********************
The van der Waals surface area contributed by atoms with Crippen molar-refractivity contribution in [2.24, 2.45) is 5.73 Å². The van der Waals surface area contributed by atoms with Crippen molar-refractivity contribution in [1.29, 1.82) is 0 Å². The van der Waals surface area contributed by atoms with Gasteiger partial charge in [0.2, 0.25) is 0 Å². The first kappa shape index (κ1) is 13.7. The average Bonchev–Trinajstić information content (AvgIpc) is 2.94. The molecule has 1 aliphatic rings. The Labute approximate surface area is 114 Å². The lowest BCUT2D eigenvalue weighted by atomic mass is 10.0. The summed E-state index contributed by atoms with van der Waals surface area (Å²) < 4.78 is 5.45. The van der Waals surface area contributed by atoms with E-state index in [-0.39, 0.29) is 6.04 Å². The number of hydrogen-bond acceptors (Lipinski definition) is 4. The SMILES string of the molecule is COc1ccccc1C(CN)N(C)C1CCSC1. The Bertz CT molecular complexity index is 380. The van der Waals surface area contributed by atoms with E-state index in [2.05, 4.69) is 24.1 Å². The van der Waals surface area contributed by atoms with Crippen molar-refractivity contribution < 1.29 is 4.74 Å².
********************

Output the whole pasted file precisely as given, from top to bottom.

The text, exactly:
The van der Waals surface area contributed by atoms with Crippen molar-refractivity contribution in [2.24, 2.45) is 5.73 Å². The van der Waals surface area contributed by atoms with Crippen molar-refractivity contribution in [1.29, 1.82) is 0 Å². The van der Waals surface area contributed by atoms with Gasteiger partial charge in [0.2, 0.25) is 0 Å². The first kappa shape index (κ1) is 13.7. The average Bonchev–Trinajstić information content (AvgIpc) is 2.94. The molecule has 1 aliphatic rings. The Labute approximate surface area is 114 Å². The lowest BCUT2D eigenvalue weighted by atomic mass is 10.0. The summed E-state index contributed by atoms with van der Waals surface area (Å²) < 4.78 is 5.45. The van der Waals surface area contributed by atoms with E-state index in [-0.39, 0.29) is 6.04 Å². The number of hydrogen-bond acceptors (Lipinski definition) is 4. The SMILES string of the molecule is COc1ccccc1C(CN)N(C)C1CCSC1. The Bertz CT molecular complexity index is 380. The van der Waals surface area contributed by atoms with E-state index in [2.05, 4.69) is 24.1 Å². The van der Waals surface area contributed by atoms with Crippen molar-refractivity contribution < 1.29 is 4.74 Å².